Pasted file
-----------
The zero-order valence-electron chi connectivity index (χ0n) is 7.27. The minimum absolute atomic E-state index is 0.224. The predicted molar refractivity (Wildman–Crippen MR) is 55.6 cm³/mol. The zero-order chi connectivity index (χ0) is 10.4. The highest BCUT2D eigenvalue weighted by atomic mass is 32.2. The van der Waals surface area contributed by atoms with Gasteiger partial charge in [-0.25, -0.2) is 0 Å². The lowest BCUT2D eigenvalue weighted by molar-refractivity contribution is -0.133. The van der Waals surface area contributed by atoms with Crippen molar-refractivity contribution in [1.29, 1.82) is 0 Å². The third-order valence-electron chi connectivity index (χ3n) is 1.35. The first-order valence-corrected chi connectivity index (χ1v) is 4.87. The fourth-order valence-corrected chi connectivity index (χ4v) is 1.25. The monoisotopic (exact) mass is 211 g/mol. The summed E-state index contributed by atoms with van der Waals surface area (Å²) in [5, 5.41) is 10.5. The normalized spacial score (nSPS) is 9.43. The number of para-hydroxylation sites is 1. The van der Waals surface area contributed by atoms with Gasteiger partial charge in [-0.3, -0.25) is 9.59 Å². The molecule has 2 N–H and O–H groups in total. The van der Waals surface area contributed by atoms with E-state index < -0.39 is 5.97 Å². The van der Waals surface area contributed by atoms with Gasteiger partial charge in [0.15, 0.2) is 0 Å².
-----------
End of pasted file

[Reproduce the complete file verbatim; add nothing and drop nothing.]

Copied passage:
The zero-order valence-electron chi connectivity index (χ0n) is 7.27. The minimum absolute atomic E-state index is 0.224. The predicted molar refractivity (Wildman–Crippen MR) is 55.6 cm³/mol. The zero-order chi connectivity index (χ0) is 10.4. The highest BCUT2D eigenvalue weighted by atomic mass is 32.2. The van der Waals surface area contributed by atoms with Gasteiger partial charge in [-0.25, -0.2) is 0 Å². The lowest BCUT2D eigenvalue weighted by molar-refractivity contribution is -0.133. The van der Waals surface area contributed by atoms with Crippen molar-refractivity contribution in [1.29, 1.82) is 0 Å². The third-order valence-electron chi connectivity index (χ3n) is 1.35. The first-order valence-corrected chi connectivity index (χ1v) is 4.87. The fourth-order valence-corrected chi connectivity index (χ4v) is 1.25. The monoisotopic (exact) mass is 211 g/mol. The summed E-state index contributed by atoms with van der Waals surface area (Å²) in [5, 5.41) is 10.5. The normalized spacial score (nSPS) is 9.43. The number of para-hydroxylation sites is 1. The van der Waals surface area contributed by atoms with Gasteiger partial charge in [-0.3, -0.25) is 9.59 Å². The molecule has 2 N–H and O–H groups in total. The van der Waals surface area contributed by atoms with E-state index < -0.39 is 5.97 Å². The van der Waals surface area contributed by atoms with Gasteiger partial charge in [0.15, 0.2) is 0 Å².